The children were receiving treatment for kidney problems at Royal Victoria Infirmary in Newcastle upon Tyne, where their condition was said to be "comfortable" last night. The infection was caused by the bacterium O157, the most serious form of E.coli, which was responsible for the outbreak in Lanarkshire in 1996 in which 21 people died.
Health officials in west Cumbria appealed to local people to stay calm as the Government's Chief Medical Officer admitted the outbreak was serious. Professor Liam Donaldson said prompt local action had contained the problem but investigations were continuing and he promised to "monitor the situation closely." The farm had supplied milk to 300 people.
The cases first came to light on Monday after a GP told Cumbria health authority of a cluster of patients with persistent diarrhoea. On Tuesday it was confirmed that the organism causing the symptoms was E.coli. Environmental health officials at Allerdale Borough Council then began investigating the source of the infection. They discovered all the families infected had received milk from Scales Farm in Brigham, Cockermouth, run by William Thompson, and traced the infection to a pasteurising unit.
Stella Goh, public health consultant, said: "We have to consider this as a serious outbreak but you have to bear in mind that we have taken action very, very quickly. In that respect, we have contained it very, very well."
Asked about the three children affected, she said: "It's difficult to say whether their lives are in danger. They are in a serious condition, but they are stable." She urged people in the area to stay calm and to seek medical advice if they suffered from persistent symptoms.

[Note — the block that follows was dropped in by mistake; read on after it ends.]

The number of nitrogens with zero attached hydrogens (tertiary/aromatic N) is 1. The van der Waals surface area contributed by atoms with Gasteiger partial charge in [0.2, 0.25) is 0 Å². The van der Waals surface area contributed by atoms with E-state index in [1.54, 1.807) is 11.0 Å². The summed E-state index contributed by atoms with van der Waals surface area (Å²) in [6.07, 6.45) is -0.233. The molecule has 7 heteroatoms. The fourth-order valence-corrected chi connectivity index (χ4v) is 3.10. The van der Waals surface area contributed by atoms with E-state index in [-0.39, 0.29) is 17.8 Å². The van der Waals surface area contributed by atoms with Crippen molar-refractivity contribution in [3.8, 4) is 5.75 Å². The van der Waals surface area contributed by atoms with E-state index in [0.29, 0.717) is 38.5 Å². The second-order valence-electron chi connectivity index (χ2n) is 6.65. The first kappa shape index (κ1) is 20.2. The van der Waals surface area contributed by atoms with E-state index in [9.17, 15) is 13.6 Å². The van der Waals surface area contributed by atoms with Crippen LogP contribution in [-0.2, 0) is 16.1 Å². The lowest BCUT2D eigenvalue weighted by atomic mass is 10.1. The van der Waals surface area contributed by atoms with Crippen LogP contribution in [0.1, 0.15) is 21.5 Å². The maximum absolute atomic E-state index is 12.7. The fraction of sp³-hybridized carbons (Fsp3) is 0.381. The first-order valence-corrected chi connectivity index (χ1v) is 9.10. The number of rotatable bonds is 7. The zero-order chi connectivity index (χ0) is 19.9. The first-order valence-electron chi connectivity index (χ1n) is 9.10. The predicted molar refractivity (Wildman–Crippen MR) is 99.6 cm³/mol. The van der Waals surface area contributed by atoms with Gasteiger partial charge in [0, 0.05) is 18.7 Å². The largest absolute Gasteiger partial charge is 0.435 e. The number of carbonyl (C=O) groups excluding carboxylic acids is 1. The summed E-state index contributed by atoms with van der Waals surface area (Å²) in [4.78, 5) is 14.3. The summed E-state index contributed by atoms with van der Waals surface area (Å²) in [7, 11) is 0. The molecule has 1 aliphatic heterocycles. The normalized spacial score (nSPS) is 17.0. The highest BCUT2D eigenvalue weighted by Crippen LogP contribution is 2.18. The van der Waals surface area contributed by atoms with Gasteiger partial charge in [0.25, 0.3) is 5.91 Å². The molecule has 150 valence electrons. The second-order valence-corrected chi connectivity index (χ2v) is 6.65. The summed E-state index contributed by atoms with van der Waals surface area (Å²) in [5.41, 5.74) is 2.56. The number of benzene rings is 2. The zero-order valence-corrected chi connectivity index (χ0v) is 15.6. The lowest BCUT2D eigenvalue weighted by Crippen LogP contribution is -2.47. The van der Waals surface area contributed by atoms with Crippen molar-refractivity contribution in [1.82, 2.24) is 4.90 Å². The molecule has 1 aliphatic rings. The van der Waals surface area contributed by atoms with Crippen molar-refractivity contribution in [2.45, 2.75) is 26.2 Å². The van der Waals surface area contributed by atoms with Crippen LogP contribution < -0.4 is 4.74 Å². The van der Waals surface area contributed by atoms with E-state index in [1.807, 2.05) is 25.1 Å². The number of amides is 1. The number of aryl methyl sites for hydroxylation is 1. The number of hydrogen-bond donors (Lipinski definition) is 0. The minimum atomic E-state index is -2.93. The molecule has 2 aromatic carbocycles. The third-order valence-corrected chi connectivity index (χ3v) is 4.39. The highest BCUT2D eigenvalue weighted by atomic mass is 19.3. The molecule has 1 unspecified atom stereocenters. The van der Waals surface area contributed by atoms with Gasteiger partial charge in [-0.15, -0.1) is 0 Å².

John Cain, an environmental health officer, said the problem appeared to be limited to one delivery of milk from the farm, which has been serving the area for several years.
He said: "We seized milk from the bulk tank and the farmer volunteered not to bottle any more milk at the premises. There appears to have been a hiccup with one batch that went out." Milk from the farm is now being pasteurised and bottled elsewhere. Mr Cain added: "I cannot stress enough that people who may still have milk in the fridge which they bought before Wednesday should throw it away."
The bacterium causing alarm in Cumbria is a dangerous strain of Escherichia coli, a normal inhabitant of the gut. In 1982 it became clear that an E.coli strain, O157:H7, had acquired a gene that enabled it to produce a powerful poison, verotoxin. This E.coli has caused problems in America, continental Europe, South Africa and Japan.
In Britain, the number of cases increased from 361 in 1991 to more than 1,000 in 1997. Last year, the total declined slightly to about 900. The bacterium causes bleeding and diarrhoea, and is especially dangerous in children. Its most serious consequence is haemolytic uraemic syndrome, a form of kidney failure.Reuse content